Photo: Raj K. Raj/Hindustan Times
Photo: Raj K. Raj/Hindustan Times

Your unfair edge

Even those not conventionally lauded in business like beauty, personality, self-projection... each one of your attributes is precious

Why are beautiful women made to feel guilty when their beauty gives them a lead in business?

Usually, because it seems like an unearned advantage. An unfair edge.

What about intelligence? Is that not an unearned genetic gift? In the business context, why does intelligence (usually in men) cause admiration, but beauty (usually in women) create envy?

Critics would say it is not the unfairness of the attribute’s origin, but its meritocratic relevance. Beauty should not be leveraged in business, they may argue, but intelligence should be.

Really? Because beauty may accelerate persuasion in business, is it an unfair advantage? If beauty is a halo that diffuses rationality and therefore illegitimate, then what’s the purpose of the brand-building that companies spend billions on?

Steve Jobs’s charisma had a much-cited reality distortion field effect that enabled him to bend people to his will. It allowed him to sign up global music labels to the iTunes platform when it was just a deck of slides. Was he admired or shamed for it?

It’s time we recognized that life and business are built upon unjustly distributed advantages, and there’s no reason to disdain only a few of them.

Five years ago, sociologist Catherine Hakim startled the world. She said that in addition to the three recognized personal assets (economic, cultural and social capital), individuals have a fourth asset—she called it erotic capital—that should be leveraged.

Her exhortation was particularly to women. A shallow assessment may declare that this tacitly endorses sleeping-your-way-to-the-top. But it’s actually a provocative questioning of why the attribute of beauty should not be viewed in the same dispassionate way that the attribute of a college degree is.

Human endeavour is propelled by unfair edges.

How many white people do you see in the finals of the running events in any Olympics? Jon Entine, author of Taboo: Why Black Athletes Dominate Sports and Why We’re Afraid to Talk About It, has highlighted that over the last seven Olympic men’s 100m races, all 56 finalists have been not just of African, but of West African descent. East Africans have fared outstandingly in distance running, but poorly in sprints. Only two non-African runners have cracked the Top 500 among the best 100m times in history.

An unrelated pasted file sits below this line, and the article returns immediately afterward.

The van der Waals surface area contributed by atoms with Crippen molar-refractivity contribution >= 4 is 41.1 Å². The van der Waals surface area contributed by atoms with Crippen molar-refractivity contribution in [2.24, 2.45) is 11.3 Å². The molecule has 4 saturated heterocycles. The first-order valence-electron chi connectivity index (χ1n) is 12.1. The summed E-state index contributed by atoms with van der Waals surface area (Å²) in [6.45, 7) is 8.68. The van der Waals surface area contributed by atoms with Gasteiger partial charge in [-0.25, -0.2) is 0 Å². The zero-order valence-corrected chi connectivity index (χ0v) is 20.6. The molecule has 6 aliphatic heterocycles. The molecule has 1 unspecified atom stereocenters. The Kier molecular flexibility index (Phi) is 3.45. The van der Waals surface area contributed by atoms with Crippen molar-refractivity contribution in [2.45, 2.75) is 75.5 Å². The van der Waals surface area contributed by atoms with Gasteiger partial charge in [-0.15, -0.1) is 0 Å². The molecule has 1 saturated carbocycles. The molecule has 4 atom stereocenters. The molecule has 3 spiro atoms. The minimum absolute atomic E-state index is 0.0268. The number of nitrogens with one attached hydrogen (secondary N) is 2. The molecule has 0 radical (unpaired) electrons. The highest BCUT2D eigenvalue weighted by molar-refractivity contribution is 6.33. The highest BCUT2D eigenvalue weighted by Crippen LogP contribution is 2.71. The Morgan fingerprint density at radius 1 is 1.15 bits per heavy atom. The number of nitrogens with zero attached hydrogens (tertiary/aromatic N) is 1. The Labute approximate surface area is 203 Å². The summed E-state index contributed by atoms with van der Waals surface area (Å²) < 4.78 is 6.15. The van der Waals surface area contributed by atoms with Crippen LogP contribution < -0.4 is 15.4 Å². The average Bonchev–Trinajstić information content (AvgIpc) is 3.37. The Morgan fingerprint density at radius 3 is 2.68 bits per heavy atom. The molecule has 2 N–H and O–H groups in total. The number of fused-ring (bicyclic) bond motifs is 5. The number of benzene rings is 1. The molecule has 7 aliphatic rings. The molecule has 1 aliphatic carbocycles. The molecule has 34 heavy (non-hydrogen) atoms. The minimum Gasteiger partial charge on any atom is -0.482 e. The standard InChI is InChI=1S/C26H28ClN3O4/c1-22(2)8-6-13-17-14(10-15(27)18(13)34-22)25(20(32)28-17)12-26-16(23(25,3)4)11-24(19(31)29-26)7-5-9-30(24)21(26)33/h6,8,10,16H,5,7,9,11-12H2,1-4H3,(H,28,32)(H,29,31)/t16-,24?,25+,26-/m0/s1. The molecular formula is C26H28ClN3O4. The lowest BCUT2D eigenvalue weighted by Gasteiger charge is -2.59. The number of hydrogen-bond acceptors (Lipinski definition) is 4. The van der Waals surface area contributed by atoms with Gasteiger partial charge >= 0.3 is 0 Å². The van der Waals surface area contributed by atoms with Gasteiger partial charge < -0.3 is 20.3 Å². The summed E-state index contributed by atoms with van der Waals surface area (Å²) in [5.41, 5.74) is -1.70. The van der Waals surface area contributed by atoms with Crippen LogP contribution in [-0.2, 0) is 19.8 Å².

Should we petition the International Court of Justice at the Hague against Jamaican (who are of West African descent) sprinters?

The truth is that every single form of human endeavour relies on unfair edges, not just physical attributes like beauty or athletic ability. Each of us benefits from a few, but we still look down our noses upon some.

Possibly the need to assume that everyone is placed equally on the starting blocks is an understandable reaction to traditional practices of inequality. Unforgivable oppression has happened throughout history in the name of claimed superiority of religion or caste. Or possibly, it’s a result of the scientific classification which has equalized each of us into Homo sapiens.

Here’s an observation. I have several household animals including dogs. Since everyone was adopted or re-homed, it’s a motley collection. Each dog is the exact same trinomial zoological classification: Canis lupus familiaris. But they’re remarkably different. The Mudhol Hound is poetry when running on the beach, but chary of even entering the water. The Labrador Retriever was the Michael Phelps of the canine world, diving into waves with delight. And our Tibetan Mastiff—45kg with a bark like an Enfield—has the heft to be hired by a bank as a loan recovery agent.